On Friday, the pitch was decently hard, was beige in colour, and shouldn’t worry the batsmen. As of now that is. It can change anytime if someone higher up has a quiet word in his ear.

He wasn’t at the new stadium on Friday, as he was overseeing the pitches at the old stadium for the U-19 Cooch Behar tournament. The history here, though, suggests it would just need them two days to inflict a character change of the soil. Read that slowly, Cook and Co. Just two days.

The trick is pretty simple. Water on the good length areas, let it soak in to 2mm depth, and just wait for the magic potion to do its bit. In two days, those areas would go softer, and an odd boot pressed on it on the first day would dent it enough to produce decent rough patches to aim for. Jadeja knows how to land them there, and Ashwin can cause enough heartbreak without curator’s help but won’t mind such assistance. Would the locals, however, desire a five-day Test for their historic first Test? The Indians have arrived; would someone in the team management have a quiet word or two to Rasikbhai?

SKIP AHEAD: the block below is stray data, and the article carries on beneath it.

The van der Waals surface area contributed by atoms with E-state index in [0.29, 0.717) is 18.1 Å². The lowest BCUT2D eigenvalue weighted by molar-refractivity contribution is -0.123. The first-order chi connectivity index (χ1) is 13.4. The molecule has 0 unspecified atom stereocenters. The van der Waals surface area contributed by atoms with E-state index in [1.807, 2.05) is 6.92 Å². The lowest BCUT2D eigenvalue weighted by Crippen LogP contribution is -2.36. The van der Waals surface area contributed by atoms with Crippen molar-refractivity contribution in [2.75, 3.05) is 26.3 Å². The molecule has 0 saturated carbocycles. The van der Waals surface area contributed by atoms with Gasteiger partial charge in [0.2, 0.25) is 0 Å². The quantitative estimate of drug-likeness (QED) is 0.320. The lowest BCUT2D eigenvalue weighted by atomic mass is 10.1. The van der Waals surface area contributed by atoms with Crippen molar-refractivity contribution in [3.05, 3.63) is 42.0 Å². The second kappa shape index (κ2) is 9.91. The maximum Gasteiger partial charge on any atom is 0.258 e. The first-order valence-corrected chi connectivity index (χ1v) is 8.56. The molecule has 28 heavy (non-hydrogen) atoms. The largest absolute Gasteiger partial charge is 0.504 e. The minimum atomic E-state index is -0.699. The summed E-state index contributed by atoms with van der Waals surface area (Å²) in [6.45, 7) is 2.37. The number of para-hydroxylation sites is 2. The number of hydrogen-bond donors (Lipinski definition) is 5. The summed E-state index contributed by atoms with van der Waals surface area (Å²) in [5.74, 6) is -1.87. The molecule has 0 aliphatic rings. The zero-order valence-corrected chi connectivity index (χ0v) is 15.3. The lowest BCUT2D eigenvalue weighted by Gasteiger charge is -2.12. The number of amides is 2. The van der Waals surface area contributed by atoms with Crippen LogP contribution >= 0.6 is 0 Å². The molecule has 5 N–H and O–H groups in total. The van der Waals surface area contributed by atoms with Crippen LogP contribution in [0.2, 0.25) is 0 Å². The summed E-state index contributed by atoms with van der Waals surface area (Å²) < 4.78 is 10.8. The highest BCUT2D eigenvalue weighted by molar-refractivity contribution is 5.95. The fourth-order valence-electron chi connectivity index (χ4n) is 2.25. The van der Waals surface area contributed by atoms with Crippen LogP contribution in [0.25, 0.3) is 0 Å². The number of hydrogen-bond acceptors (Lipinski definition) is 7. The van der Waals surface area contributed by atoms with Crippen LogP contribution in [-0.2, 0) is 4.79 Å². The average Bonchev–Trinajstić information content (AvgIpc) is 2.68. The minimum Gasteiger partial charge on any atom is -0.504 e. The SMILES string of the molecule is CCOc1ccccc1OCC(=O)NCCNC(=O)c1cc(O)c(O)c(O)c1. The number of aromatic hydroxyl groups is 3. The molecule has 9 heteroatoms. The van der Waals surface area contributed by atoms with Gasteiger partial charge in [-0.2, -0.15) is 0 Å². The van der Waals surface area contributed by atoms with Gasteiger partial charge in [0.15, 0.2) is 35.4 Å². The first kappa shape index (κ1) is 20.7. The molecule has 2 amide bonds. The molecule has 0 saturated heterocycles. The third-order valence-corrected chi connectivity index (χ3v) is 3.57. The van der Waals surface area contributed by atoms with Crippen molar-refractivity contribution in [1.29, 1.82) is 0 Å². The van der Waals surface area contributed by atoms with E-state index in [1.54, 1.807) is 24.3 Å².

November 9 is a big day for Rasikbhai— it would be his first Test, and his last cricketing wish. For sometime now he has been yearning to host a India-Pakistan match and it seemed last season it could materialise but the Indo-Pak tie eventually went to Dharamshala. He was upset but the news of Test-hosting had cheered him up.

Rasikbhai is one of those gentle souls who can be often found in the (anonymous) world of Indian cricket. A smile on his face, and twinkling naughty eyes, he is dedicated to his job. Lest it not be misconstrued that he always produces diabolical pitches; it’s only when someone higher up eggs him on. He knows more about Indian tracks than most, and can roll out dead batting tracks to turners depending on the need.